Like BMP signaling pathway, Wnt/β-catenin signaling also plays an important role in the crosstalk among aortic intima, media, adventitia.

Other evidence of cellular interactions in VC

In addition to multiple signaling pathways, there are also constant interactions in terms of ‘message carriers’ among osteoblast-like cells (Fig. 2). Outside disease milieu, uremic serum from patients was shown to induce calcification of cultured VSMCs, suggesting the pro-calcific messengers in CKD serum, termed as exosomes [69]. Exosomes are novel intercellular communication messengers containing biologically active proteins, lipids and RNA species. Pro-inflammatory cytokines and growth factors, as well as mineral imbalance, stimulate VSMCs to secrete thousands of exosomes. They play important roles in vascular repair, thrombosis and calcification in a paracrine or autocrine manner [70]. In response to environmental calcium stress, VSMCs can autonomously secret multiple exosomes enriched with sphingomyelin phosphodiesterase 3 and CD63, leading to increased calcification of neighboring normal VSMCs [8].

In addition, autophagy is an adaptive stress response whereby cells remove unnecessary or dysfunctional cellular components by targeting them to modified lysosomes for degradation or recycling [7]. Emerging evidence indicate that autophagy also regulates extracellular matrix homeostasis and mitigates VC formation [71, 72]. In the setting of hyperphosphatemia, autophagy may be an endogenous protective mechanism counteracting phosphate-induced VC. Administration of an inducer of autophagy, valproic acid, significantly decreased VC. However, pretreatment of an autophagy inhibitor, 3-methylademine, promoted matrix vesicle release with increased ALP activity [73].

Except for VSMCs, other types of vascular cells may also have the potential to secrete exosomes under pro-calcific conditions, and influence nearby normal cells and accelerate VC formation.

Conclusion

Vascular calcification is a hallmark and major risk factor for cardiovascular morbidity and mortality. In this present review, we highlight the findings that multiple osteoblast-like cells and signaling pathways are involved in the initiation and development of VC. However, direct evidence about the roles of cellular interactions in VC was limited and the underlying mechanisms are still not very clear. Thus, future studies are required to explore these mechanisms in detail. With more clues uncovered, comprehensive treatments targeting cellular interactive network may provide clinicians with a novel therapy for attenuating VC and reducing cardiovascular events.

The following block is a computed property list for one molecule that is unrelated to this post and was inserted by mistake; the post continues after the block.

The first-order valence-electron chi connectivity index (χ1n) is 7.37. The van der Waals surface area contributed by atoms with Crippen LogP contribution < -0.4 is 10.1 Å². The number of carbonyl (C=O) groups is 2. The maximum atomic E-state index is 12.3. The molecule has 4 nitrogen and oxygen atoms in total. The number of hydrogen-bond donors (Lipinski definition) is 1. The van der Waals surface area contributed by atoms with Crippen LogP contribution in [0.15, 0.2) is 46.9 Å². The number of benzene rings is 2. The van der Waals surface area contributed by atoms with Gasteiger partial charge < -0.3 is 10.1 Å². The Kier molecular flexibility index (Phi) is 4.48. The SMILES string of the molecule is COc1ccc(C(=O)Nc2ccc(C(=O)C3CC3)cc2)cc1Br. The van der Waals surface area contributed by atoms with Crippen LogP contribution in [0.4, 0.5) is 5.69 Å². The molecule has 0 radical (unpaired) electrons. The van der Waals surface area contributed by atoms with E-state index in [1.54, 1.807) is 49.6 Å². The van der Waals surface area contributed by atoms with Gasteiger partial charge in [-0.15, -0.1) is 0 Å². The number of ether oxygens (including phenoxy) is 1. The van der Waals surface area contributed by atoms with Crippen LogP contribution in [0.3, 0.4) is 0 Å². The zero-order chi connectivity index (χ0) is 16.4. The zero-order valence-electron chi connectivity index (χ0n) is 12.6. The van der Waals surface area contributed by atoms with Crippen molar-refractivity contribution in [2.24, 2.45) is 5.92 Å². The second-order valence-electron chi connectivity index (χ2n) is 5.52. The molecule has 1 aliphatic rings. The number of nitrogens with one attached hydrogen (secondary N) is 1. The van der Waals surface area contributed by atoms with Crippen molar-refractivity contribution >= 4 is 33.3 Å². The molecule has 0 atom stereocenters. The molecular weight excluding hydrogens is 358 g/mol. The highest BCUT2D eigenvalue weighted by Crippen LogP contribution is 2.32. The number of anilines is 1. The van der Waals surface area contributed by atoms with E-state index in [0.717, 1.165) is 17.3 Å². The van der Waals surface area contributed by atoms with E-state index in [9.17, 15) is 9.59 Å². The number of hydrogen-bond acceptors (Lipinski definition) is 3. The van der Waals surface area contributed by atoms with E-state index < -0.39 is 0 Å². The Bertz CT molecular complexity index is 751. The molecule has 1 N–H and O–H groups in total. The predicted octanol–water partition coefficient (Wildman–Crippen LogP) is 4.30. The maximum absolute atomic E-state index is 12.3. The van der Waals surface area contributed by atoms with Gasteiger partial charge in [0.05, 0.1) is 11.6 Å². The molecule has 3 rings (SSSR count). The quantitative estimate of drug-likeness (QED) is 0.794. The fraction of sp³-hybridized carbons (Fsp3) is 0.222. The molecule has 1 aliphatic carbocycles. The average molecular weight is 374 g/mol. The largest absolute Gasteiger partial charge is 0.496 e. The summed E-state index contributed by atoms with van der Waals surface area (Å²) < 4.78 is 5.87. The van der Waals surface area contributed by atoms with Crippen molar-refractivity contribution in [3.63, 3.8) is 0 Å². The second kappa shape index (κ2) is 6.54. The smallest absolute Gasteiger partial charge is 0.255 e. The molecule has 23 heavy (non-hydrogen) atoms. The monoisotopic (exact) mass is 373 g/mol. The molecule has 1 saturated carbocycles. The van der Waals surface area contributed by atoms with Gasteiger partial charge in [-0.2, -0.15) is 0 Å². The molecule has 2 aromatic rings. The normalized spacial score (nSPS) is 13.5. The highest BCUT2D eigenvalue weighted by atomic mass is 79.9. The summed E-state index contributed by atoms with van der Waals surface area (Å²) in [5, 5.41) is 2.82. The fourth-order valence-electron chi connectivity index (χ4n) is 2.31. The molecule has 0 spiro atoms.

Notes

Abbreviations

AGEs: 

advanced glycation end-products

α-SMA: 

alpha smooth muscle actin

RAGEs: 

receptor for advanced glycation end products

ALP: 

alkaline phosphatase

BMPs: 

bone morphological proteins

CKD: 

chronic kidney disease

CVCs: 

calcifying vascular cells

ECs: 

endothelial cells

EndMT: 

endothelial-mesenchymal transition

HAECs: 

human aortic endothelial cells

HASMCs: 

human aortic smooth muscle cells

LRP: 

lipoprotein receptor-related protein

MGP: 

matrix Gla protein

MSC: 

mesenchymal stem cell

OPG: 

osteoprotegerin

RANK: 

receptor activator of nuclear factor-kB

RANKL: 

receptor activator of nuclear factor-κB ligand

SM22α: 

smooth muscle 22 alpha

TGF-β: 

transforming growth factor-β

VSMCs: 

vascular smooth muscle cells

VC: 

vascular calcification

Declarations

Authors’ contributions

ASAB, JWG and KZ contributed equally to this article. All the authors participated in the design of the study and drafted the manuscript. HH participated in the study coordination and helped to draft the manuscript. ASAB, JWG and KZ revised the paper. All authors read and approved the final manuscript.

Acknowledgements

Not applicable.

Competing interests

The authors declare that they have no competing interests.

Funding

This work was supported in part by National Natural Science Foundation of China (NSFC) [81670676, 81422011, 81370837], the Natural Science Foundation of Guangdong Province [2014A030313035], Guangzhou science and technology project [2060404] and the Fundamental Research Funds for the Central Universities [2015ykzd09] to Hui Huang.

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Authors’ Affiliations

(1)
Zhongshan Medical School, Sun Yat-sen University
(2)
Guangdong Provincial Key Laboratory of Malignant Tumor Epigenetics and Gene Regulation, Department of Cardiology, Sun Yat-sen Memorial Hospital, Sun Yat-sen University
(3)
Laboratory of RNA and Major Diseases of Brain and Heart, Sun Yat-sen Memorial Hospital, Sun Yat-sen University